The result would be better service at less cost. That's the experience of competition throughout the economy. And that's why foreign nations, such as Britain, Germany, the Netherlands, New Zealand, and Sweden, have all moved toward privatization. The main argument offered against turning postal delivery over to the marketplace is that some people in distant locations might have to pay more. So what?

Housing costs typically are lower in rural areas. Should urban dwellers be subsidized to ensure uniform home prices? It's obvious that the Postal Service is good about protecting itself: the coming rate increase will cost consumers an extra $500 million a month. It's time Congress started protecting those supposedly being served by the post office.

JWR contributor Doug Bandow is a senior fellow at the Cato Institute. Comment by clicking here.


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04/16/02: The forgotten human right
03/27/02: Cuba's struggle to be free
03/20/02: How to defeat Cuban communism
03/12/02: Junk science, redux
03/06/02: Axis of hubris
02/27/02: Washington-style campaign reform: incumbent protection
02/20/02: The grand Enron morality play
02/12/02: Rebuilding what?
02/05/02: Succumbing to the terrorist temptation
01/29/02: Democrats for what?
01/22/02: The Iraqi question
01/14/02: Profiling frequent flyers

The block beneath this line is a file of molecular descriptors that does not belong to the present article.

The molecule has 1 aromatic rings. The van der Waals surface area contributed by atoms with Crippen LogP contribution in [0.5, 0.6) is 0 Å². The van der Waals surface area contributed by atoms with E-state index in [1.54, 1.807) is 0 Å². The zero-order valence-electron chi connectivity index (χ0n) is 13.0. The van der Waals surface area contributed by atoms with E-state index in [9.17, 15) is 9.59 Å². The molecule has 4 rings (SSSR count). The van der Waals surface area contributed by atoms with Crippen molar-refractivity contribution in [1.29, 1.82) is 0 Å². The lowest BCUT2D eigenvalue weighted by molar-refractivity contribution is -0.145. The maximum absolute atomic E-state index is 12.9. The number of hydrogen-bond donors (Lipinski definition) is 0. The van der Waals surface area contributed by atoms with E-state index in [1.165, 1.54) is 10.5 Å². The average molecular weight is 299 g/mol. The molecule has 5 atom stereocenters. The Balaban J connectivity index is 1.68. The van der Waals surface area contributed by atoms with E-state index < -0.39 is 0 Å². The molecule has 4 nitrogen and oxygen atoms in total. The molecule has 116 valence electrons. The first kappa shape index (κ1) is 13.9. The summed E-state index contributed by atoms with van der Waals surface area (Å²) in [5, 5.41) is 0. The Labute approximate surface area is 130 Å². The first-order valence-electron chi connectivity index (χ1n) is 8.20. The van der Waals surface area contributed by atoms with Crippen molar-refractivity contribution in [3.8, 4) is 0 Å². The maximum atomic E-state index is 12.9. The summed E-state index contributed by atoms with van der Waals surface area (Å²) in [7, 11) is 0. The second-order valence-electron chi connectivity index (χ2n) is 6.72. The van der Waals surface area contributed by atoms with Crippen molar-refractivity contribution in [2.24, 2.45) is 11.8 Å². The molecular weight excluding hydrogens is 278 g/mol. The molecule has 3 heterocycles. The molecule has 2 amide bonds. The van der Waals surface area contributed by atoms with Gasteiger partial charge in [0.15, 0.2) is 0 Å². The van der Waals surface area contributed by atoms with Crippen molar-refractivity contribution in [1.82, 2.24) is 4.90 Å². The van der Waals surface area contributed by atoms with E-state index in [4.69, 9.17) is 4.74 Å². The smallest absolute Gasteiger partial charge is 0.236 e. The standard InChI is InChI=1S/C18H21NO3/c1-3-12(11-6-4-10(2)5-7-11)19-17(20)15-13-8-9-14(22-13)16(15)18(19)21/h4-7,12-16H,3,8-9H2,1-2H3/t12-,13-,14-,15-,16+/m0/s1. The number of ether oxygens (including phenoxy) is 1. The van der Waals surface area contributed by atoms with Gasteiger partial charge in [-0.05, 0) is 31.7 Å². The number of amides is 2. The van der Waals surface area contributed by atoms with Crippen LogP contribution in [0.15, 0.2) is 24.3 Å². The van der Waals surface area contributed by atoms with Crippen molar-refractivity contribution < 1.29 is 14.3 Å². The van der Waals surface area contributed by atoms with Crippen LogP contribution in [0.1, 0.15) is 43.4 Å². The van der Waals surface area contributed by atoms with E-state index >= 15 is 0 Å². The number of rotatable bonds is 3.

01/08/02: Trade, not aid
01/02/02: Treason by any other name
12/26/01: Preserving freedom in an unfree world
12/17/01: Dealing with terrorism's aftermath
12/10/01: Emerging friendships?
12/04/01: Uncle Sam: Insurer of last resort
11/28/01: Expanding the circle of trade
11/20/01: Free to be stupid
11/13/01: The meaning of compassion
11/07/01: Patriotic scoundrels
10/30/01: The coming postal raid
10/16/01: First, do no harm
10/12/01: Good news from a suffering land
10/04/01: Defending whom?
09/25/01: The wrong solution to the wrong problem
09/21/01: The price of terrorism
08/28/01: Uncle Sam's retirement scam
08/21/01: Canberra's quaint naivete
08/14/01: Uncle Sam's false fuel economy
08/08/01: The Clinton administration in drag
07/31/01: The high cost of government
07/24/01: Kill the campaign reform illusion
07/17/01: Do as I say, not as I do